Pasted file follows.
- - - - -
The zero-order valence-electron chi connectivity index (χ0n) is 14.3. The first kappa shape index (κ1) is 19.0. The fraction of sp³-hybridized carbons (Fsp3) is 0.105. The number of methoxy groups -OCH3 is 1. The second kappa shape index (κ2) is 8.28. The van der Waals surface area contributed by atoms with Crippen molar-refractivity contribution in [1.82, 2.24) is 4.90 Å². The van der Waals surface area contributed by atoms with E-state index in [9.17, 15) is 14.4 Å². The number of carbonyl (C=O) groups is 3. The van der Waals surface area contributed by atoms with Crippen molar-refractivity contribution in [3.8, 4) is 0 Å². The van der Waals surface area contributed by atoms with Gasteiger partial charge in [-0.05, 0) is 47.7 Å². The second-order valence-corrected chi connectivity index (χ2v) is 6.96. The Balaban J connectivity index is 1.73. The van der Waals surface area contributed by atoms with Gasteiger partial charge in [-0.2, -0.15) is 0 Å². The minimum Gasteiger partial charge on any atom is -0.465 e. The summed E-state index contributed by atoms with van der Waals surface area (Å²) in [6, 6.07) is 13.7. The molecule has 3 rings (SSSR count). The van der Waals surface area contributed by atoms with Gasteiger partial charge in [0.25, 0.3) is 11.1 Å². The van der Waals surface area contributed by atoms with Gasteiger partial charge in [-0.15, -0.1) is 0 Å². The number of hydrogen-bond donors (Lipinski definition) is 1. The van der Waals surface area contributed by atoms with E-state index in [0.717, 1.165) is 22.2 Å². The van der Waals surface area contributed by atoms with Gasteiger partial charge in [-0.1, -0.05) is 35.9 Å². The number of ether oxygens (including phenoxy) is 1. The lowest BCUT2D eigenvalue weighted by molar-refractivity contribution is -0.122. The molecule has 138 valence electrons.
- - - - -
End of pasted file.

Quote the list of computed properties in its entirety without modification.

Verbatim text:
The zero-order valence-electron chi connectivity index (χ0n) is 14.3. The first kappa shape index (κ1) is 19.0. The fraction of sp³-hybridized carbons (Fsp3) is 0.105. The number of methoxy groups -OCH3 is 1. The second kappa shape index (κ2) is 8.28. The van der Waals surface area contributed by atoms with Crippen molar-refractivity contribution in [1.82, 2.24) is 4.90 Å². The van der Waals surface area contributed by atoms with E-state index in [9.17, 15) is 14.4 Å². The number of carbonyl (C=O) groups is 3. The van der Waals surface area contributed by atoms with Crippen molar-refractivity contribution in [3.8, 4) is 0 Å². The van der Waals surface area contributed by atoms with Gasteiger partial charge in [-0.05, 0) is 47.7 Å². The second-order valence-corrected chi connectivity index (χ2v) is 6.96. The Balaban J connectivity index is 1.73. The van der Waals surface area contributed by atoms with Gasteiger partial charge in [-0.2, -0.15) is 0 Å². The minimum Gasteiger partial charge on any atom is -0.465 e. The summed E-state index contributed by atoms with van der Waals surface area (Å²) in [6, 6.07) is 13.7. The molecule has 3 rings (SSSR count). The van der Waals surface area contributed by atoms with Gasteiger partial charge in [0.25, 0.3) is 11.1 Å². The van der Waals surface area contributed by atoms with Gasteiger partial charge in [-0.15, -0.1) is 0 Å². The number of hydrogen-bond donors (Lipinski definition) is 1. The van der Waals surface area contributed by atoms with E-state index in [0.717, 1.165) is 22.2 Å². The van der Waals surface area contributed by atoms with Gasteiger partial charge in [-0.1, -0.05) is 35.9 Å². The number of ether oxygens (including phenoxy) is 1. The lowest BCUT2D eigenvalue weighted by molar-refractivity contribution is -0.122. The molecule has 138 valence electrons.